In particular, the Respondent has failed to offer the Panel any of the types of evidence set forth in paragraph 4(c) of the Policy from which the Panel might conclude that the Respondent has rights or legitimate interests in the Domain Name, such as:
(i) use or preparation to use the Domain Name or a name corresponding to the Domain Name in connection with a bona fide offering of goods or services prior to notice of the dispute; or
(ii) being commonly known by the Domain Name (as an individual, business or other organization) even if the Respondent has not acquired any trademark or service mark rights; or
(iii) making legitimate noncommercial or fair use of the Domain Name, without intent for commercial gain to misleadingly divert consumers or to tarnish the trademark or service mark at issue.
The Respondent does not seem to be affiliated with the Complainant in any way. There is no evidence that “bergarafirearms” is the Respondent’s name or that the Respondent is commonly known under this name. There is also no evidence that the Respondent is, or has ever been, a licensee of the Complainant or that the Respondent has ever asked, or has ever been permitted in any way by the Complainant, to register or use the Trademark, or to apply for or use any domain name incorporating the Trademark.
Further, the Complainant’s assertions have not been rebutted by the Respondent to indicate whether it has any rights or legitimate interests in the Domain Name. There was also no evidence put forward by the Respondent to indicate that the Respondent was licensed or authorized by the Complainant to use the Trademark.
The Respondent apparently used the Domain Name to operate a Website to offer products of the Complainant for sale.
Assuming that this offer is genuine, which prima facie seems to be doubtful, UDRP panels have found that domain names identical to a complainant’s trademark carry a high risk of implied affiliation. Even where a domain name consists of a trademark plus an additional term (at the second- or top-level), UDRP panels have largely held that such composition cannot constitute fair use if it effectively impersonates or suggests sponsorship or endorsement by the trademark owner. In between, certain additional terms within the trademark owner’s field of commerce or indicating services related to the brand, may or may not by themselves trigger an inference of affiliation, and would normally require a further examination by the UDRP panel of the broader facts and circumstances of the case – particularly including the associated website content – to assess potential respondent rights or legitimate interests. (See WIPO Overview 3.0, section 2.5.1).
The Panel finds that the Website effectively impersonates or suggests endorsement by the Complainant given the prominent use on the Website of the Logo Trademark, the use of official marketing materials, in addition to the lack of an adequate disclosure of the identity of the provider of the Website.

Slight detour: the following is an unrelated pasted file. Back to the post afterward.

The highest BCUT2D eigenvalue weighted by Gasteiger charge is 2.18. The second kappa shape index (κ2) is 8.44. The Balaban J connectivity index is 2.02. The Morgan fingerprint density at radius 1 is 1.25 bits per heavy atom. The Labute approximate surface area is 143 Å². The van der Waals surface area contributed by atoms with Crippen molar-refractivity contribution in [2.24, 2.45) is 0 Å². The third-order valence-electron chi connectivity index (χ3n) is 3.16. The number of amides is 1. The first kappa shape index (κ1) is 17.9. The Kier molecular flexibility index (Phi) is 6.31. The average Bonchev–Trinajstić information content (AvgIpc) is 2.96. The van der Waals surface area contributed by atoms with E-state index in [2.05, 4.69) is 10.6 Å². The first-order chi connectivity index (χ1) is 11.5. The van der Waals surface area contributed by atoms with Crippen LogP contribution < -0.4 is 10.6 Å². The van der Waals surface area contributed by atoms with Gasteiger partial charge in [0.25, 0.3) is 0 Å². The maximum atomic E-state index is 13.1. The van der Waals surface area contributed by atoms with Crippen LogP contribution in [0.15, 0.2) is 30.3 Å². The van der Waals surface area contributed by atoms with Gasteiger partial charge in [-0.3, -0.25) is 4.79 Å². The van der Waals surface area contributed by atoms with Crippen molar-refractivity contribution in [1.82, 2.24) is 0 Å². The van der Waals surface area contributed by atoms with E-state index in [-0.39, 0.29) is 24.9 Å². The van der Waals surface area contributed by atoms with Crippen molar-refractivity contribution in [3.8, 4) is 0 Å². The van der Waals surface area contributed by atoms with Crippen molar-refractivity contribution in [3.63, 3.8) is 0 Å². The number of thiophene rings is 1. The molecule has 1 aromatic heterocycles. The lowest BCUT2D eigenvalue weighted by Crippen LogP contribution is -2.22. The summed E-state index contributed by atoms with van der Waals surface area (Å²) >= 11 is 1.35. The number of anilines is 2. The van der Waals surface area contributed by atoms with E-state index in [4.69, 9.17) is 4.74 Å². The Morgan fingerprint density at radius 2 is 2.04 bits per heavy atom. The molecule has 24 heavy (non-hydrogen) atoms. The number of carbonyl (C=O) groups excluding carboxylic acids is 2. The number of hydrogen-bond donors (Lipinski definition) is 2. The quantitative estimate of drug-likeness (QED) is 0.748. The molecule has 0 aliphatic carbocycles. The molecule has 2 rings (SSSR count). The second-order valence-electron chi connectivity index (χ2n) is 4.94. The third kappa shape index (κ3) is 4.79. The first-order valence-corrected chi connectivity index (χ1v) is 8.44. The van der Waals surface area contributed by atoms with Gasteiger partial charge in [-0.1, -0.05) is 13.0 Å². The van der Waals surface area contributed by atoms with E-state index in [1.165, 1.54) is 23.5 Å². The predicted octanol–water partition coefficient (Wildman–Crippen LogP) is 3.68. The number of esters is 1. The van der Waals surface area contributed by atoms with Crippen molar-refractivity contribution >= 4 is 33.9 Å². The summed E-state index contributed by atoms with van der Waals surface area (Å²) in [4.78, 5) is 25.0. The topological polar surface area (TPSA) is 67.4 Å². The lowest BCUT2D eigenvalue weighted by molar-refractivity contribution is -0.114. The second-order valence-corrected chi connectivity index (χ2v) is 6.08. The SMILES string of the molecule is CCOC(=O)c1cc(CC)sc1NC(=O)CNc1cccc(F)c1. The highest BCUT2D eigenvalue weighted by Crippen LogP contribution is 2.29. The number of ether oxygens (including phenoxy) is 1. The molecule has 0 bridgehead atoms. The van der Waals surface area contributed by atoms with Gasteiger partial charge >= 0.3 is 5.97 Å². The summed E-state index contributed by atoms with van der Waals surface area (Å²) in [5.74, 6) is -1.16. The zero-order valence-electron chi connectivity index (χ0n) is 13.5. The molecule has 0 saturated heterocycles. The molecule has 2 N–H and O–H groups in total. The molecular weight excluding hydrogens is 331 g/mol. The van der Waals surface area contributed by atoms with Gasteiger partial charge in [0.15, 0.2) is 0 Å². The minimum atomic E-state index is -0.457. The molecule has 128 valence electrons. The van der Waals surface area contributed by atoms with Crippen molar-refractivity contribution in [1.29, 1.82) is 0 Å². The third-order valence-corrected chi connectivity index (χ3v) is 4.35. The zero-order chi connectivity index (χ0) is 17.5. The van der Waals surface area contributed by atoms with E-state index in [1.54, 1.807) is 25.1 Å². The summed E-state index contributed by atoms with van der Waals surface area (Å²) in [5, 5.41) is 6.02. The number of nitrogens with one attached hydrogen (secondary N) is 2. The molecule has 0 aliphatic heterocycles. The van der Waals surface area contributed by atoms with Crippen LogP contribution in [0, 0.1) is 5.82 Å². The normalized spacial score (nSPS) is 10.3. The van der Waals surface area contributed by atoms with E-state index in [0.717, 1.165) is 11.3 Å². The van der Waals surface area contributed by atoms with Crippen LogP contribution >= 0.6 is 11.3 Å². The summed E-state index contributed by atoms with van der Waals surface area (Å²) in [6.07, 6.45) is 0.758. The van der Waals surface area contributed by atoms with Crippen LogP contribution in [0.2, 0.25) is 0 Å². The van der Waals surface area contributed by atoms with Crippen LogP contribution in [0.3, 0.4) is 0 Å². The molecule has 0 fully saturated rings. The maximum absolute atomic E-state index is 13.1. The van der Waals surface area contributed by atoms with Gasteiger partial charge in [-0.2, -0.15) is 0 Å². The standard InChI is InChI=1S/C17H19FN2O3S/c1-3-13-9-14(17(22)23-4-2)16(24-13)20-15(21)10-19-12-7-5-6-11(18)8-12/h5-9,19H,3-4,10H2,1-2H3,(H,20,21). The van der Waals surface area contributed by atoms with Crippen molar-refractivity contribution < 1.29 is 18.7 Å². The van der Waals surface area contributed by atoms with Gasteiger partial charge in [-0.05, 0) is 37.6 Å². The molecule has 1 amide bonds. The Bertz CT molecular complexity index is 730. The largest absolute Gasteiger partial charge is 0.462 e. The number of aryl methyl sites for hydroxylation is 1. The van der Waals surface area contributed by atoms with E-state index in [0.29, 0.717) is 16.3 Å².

Such impersonation and suggested endorsement is sufficient to conclude that the Respondent lacks rights or legitimate interests.
Even if the so-called Oki Data test (Oki Data Americas, Inc. v. ASD, Inc., WIPO Case No. D2001-0903) would have to be applied, the Respondent clearly fails this test as the Website does not accurately or prominently disclose the Respondent’s relationship with the Complainant, in particular that it has no particular connection with the Complainant.
Therefore, the Panel is satisfied that the second element of the Policy is met.
C. Registered and Used in Bad Faith
The Panel finds that the Domain Name was registered and is being used in bad faith.
The Panel refers to its considerations under section 6.B and adds the following.
The mere registration of the Domain Name, which is identical or confusingly similar to a famous or widely known trademark by an unaffiliated entity can by itself create a presumption of bad faith. The Trademark is clearly famous and/or widely known, given inter alia that it is protected by at least 12 trademark registrations worldwide, the oldest of which was registered 11 years ago. The only explanation for the registration of the Domain Name is to attract Internet users for commercial gain or to disrupt the Complainant’s relationship with its customers or potential customers.
Therefore, the Domain Name was registered and is being used in bad faith, in particular as the Website purports to be a website for, or otherwise associated with, the Complainant. The unrebutted facts of the case clearly show that the Complainant was or should have been aware of the Trademark and registered the Domain Name with the purpose to mislead Internet users, and subsequently used the Domain Name, in bad faith. In addition to the above and in accordance with section 3.6 of WIPO Overview 3.0, the Panel considers that the fact that the Respondent hid his/her identity from the public behind a WhoIs privacy service, is additional evidence of a bad faith registration in these circumstances.
Therefore, the Panel is satisfied that the third element of the Policy is met.
For the foregoing reasons, in accordance with paragraphs 4(i) of the Policy and 15 of the Rules, the Panel orders that the Domain Name <bergarafirearms.com> be transferred to the Complainant.
Willem J. H. Leppink
Date: March 2, 2022